Originally posted Jan 20, 2014. Video from July 11, 2018.
Leaders are often under-appreciated by their followers and over-appreciated by themselves, and this plays out in numerous ways in our society. We often expect the world out of our presidents, our coaches and our bosses, and then when they fail to meet our unrealistic expectations we make light of their work, call for their dismissal, or make things difficult for them. There is, of course, a degree of truth to this. As John Maxwell often points out, “Everything rises and falls on leadership.” This doesn’t mean that good leaders alone make for a safe and prosperous nation, a winning team or a good quarter. But of all the many contributing factors and people, leaders have the greatest influence on the final outcome.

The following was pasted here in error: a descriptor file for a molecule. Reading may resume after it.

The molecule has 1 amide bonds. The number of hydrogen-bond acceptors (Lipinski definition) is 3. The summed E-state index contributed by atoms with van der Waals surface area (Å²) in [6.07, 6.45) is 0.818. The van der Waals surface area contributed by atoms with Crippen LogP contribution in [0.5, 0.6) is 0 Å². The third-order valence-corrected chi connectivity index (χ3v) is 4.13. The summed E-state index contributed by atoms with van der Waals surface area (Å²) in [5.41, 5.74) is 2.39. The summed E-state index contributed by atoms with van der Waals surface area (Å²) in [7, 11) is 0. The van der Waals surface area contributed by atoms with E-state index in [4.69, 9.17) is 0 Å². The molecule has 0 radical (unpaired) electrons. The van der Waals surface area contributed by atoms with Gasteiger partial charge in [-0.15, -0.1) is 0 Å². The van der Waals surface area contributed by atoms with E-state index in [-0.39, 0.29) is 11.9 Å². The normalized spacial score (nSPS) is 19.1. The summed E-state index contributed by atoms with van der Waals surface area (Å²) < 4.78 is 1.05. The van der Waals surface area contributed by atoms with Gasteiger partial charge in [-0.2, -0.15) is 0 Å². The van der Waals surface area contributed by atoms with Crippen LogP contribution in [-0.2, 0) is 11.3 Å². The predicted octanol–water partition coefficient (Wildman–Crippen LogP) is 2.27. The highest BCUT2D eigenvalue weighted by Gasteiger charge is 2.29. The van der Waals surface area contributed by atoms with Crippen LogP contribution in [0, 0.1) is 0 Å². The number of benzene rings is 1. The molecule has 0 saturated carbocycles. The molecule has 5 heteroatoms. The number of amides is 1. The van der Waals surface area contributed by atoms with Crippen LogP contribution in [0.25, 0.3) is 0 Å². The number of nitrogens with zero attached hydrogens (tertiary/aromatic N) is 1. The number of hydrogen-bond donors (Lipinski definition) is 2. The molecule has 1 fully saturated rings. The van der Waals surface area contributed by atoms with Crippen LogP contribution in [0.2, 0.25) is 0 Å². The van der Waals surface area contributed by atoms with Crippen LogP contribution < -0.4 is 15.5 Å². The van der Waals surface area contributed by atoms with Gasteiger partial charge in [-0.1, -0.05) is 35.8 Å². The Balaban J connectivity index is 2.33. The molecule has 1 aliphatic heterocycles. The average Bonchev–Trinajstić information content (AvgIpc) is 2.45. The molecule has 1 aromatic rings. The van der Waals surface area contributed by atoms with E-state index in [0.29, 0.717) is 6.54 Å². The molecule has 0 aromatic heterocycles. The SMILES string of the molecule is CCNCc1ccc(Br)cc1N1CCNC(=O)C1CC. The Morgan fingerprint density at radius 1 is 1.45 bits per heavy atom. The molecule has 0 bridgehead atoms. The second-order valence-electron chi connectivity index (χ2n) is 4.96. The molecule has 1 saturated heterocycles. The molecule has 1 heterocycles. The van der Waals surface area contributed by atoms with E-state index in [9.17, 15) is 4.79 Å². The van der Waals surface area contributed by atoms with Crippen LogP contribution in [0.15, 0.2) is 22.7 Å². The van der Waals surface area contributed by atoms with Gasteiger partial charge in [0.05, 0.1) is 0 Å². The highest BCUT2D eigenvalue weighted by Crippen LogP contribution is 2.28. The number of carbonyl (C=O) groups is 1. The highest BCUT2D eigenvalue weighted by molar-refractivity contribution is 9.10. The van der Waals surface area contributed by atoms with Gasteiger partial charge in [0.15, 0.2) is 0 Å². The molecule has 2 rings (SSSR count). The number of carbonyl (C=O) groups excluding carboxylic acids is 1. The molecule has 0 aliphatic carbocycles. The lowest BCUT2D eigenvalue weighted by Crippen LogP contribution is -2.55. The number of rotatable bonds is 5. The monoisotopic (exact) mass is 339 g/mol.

This is true spiritually as well. God doesn’t only outline the responsibilities of our leaders, he points out their qualifications, he equips and empowers them to lead well, and he teaches us how to hold them accountable (see Eph 4:7-16 and almost all of 1Ti). It is also true at home, where the faithfulness of the father is the greatest indicator to future faithfulness in his children (Eph 6:4). It is for this reason that when there is a problem at home, at church, at work or in our communities we look to leaders first. Such was also the case for ancient Israel, so Hosea (like the other prophets and even Christ himself) saves his harshest words for Israel’s kings, priests and prophets. We’ll turn our attention now, then, to three reasons Israel’s leaders would soon be judged.